Algae operation awaiting grant award news

[USA] Progress is being made on the Susquehanna Algal Remediation Project in Marina Park that could lead to a cleaner Chesapeake Bay.

Jay Diedzic, president of Blackrock Algae LLC, said the Chesapeake and Atlantic Coastal Bays Trust Fund grant awards will be announced by July 1 and will signal the start of a three-year pilot project located in Port Deposit’s popular park.

Until this year the trust only had $10 million to distribute, according to Diedzic. That money came from several Maryland programs, including the Chesapeake Bay license plates.

“But Gov. Larry Hogan raised the amount of money in the pot,” Diedzic said Friday, adding Blackrock Algae’s request is for $5 million of the $50 million fund. “This covers everything for the three years.”

According to Diedzic, operations will have minimal cost compared to construction.

Courtesy of Blackrock Algae, LLC
Courtesy of Blackrock Algae, LLC

“We’d have people checking on it daily, taking samples to optimize,” he said.

Operating just 240 days each year, Diedzic said the plant would rest in the winter and no water can be drawn from the river during shad spawning season.

Meanwhile, Diedzic and Port Deposit town administrator Vicky Rinkerman participated in a permitting consortium in Annapolis on Wednesday. At the table were representatives from Maryland Department of the Environment, Maryland Department of Natural Resources and the U.S. Army Corps of Engineers.

“With all the conversations we’ve had with all these agencies … they’ve been very supportive,” Diedzic said.

The permitting phase alone will take a year, he said.

Between the intake and the discharge of the water Blackrock Algae brings into its system — to be constructed near the wastewater treatment plant — algae will be introduced.

“Algae loves to clean stuff,” said Sam A. Manning, a member of their advisory board, said, noting the process allows the algae in collection tanks to remove sediment, nitrogen and phosphorous. “And we return it (to the river) clean and more oxygenated.”

While not part of the Port Deposit plans, Manning said Old Dominion University in Norfolk, Va., has a project that runs the effluent from wastewater treatment plants through the same system make the discharge that much cleaner.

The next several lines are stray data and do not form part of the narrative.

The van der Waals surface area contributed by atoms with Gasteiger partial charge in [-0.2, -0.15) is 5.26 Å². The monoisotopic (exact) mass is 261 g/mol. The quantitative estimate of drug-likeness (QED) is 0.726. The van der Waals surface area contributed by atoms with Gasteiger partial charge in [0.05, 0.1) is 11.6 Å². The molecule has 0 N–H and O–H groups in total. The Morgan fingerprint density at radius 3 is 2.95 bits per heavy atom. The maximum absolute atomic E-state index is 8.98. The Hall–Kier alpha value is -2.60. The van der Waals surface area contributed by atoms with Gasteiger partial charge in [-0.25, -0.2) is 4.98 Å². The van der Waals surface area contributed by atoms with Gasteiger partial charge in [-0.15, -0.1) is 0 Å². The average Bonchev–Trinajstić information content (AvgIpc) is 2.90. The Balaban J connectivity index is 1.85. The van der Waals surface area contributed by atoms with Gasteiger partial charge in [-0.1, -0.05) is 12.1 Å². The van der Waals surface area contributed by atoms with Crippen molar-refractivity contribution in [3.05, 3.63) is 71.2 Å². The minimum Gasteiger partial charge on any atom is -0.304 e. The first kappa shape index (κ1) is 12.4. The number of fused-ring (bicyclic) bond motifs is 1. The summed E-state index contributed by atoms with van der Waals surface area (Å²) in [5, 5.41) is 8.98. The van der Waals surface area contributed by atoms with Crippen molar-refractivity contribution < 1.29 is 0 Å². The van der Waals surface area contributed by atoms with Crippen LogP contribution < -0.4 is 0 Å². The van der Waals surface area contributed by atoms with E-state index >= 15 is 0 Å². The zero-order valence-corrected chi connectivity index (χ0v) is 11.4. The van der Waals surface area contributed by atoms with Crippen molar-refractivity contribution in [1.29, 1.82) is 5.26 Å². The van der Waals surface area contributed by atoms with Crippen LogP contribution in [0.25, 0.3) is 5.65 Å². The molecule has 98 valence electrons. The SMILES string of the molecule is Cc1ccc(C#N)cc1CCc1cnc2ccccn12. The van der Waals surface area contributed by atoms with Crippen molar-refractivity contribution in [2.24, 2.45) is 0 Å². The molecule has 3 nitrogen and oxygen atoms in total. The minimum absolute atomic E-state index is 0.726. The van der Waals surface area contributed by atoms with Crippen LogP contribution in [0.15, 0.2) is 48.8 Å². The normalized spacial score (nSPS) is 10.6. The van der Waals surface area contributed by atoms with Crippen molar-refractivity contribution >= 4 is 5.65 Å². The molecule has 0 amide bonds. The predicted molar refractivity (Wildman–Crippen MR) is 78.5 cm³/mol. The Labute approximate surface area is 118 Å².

“In the future, we’d like to hook it to the wastewater treatment plant,” Diedzic said, noting the operation is on less than half an acre near the county-operated plant.

Among the major differences with this project is that the screens will be built vertically rather than horizontal to allow for more growth on a smaller footprint. Diedzic said this project will have tall tanks on land, but on platforms to acknowledge the town’s propensity for flooding.

Rinkerman said the project would take up very little space in the park, which is popular with anglers.

“It’s to the south end of the wastewater treatment plant, just enough area for them to do the study,” she said, noting the town got assurances from the company that its project would not hinder park operations.

Once the system is running, there would be tweaks to adjust flow and tests of other technologies, which could be introduced at a later time, Manning said.

“We’re looking at different pulsations and the velocity of the water,” he said. “Even lighting to stimulate growth at night.”

Once the three-year pilot is complete, there’s the possibility that Port Deposit could take over the use of the dried algae and sell it for such things as compost, fertilizer or bio-fuel production.

“It’s an evolving technology,” Rinkerman said. “We have to look at all the ways to use this harvested algae.”

According to All About Algae, there are currently more than 50 research projects and at least 100 companies working toward making algae a marketable commodity. In the United States alone, more than $1 billion has been invested in research and development, calling it a potential trillion dollar market.

“We could turn it into paraffin and sell it to refineries,” Diedzic added, noting that the paraffin has multiple applications from bio-fuel to emollients in skin care products. “We don’t know what type of algae we’ll get. Each location is site specific.”

 

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